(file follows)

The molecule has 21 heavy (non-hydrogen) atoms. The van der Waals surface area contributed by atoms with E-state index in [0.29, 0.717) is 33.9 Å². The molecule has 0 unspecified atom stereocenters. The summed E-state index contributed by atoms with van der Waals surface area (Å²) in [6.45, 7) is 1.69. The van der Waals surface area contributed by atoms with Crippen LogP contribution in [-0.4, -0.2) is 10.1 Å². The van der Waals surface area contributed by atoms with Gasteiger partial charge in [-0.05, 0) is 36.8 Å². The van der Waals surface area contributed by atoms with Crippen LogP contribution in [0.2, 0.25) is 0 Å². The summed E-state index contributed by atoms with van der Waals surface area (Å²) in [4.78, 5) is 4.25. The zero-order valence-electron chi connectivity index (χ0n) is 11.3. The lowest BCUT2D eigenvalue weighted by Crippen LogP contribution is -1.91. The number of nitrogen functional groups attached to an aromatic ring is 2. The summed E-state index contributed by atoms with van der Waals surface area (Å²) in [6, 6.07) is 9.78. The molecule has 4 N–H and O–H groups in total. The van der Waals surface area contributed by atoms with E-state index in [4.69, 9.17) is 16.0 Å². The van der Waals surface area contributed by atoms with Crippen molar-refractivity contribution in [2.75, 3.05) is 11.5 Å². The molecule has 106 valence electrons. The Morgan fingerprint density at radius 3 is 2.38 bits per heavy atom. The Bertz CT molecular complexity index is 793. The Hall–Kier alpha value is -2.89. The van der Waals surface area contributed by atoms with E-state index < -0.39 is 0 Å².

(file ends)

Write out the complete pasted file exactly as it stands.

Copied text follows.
The molecule has 21 heavy (non-hydrogen) atoms. The van der Waals surface area contributed by atoms with E-state index in [0.29, 0.717) is 33.9 Å². The molecule has 0 unspecified atom stereocenters. The summed E-state index contributed by atoms with van der Waals surface area (Å²) in [6.45, 7) is 1.69. The van der Waals surface area contributed by atoms with Crippen LogP contribution in [-0.4, -0.2) is 10.1 Å². The van der Waals surface area contributed by atoms with Gasteiger partial charge in [-0.05, 0) is 36.8 Å². The van der Waals surface area contributed by atoms with Crippen LogP contribution in [0.2, 0.25) is 0 Å². The summed E-state index contributed by atoms with van der Waals surface area (Å²) in [4.78, 5) is 4.25. The zero-order valence-electron chi connectivity index (χ0n) is 11.3. The lowest BCUT2D eigenvalue weighted by Crippen LogP contribution is -1.91. The number of nitrogen functional groups attached to an aromatic ring is 2. The summed E-state index contributed by atoms with van der Waals surface area (Å²) in [6, 6.07) is 9.78. The molecule has 4 N–H and O–H groups in total. The van der Waals surface area contributed by atoms with E-state index in [4.69, 9.17) is 16.0 Å². The van der Waals surface area contributed by atoms with Crippen molar-refractivity contribution in [2.75, 3.05) is 11.5 Å². The molecule has 106 valence electrons. The Morgan fingerprint density at radius 3 is 2.38 bits per heavy atom. The Bertz CT molecular complexity index is 793. The Hall–Kier alpha value is -2.89. The van der Waals surface area contributed by atoms with E-state index < -0.39 is 0 Å².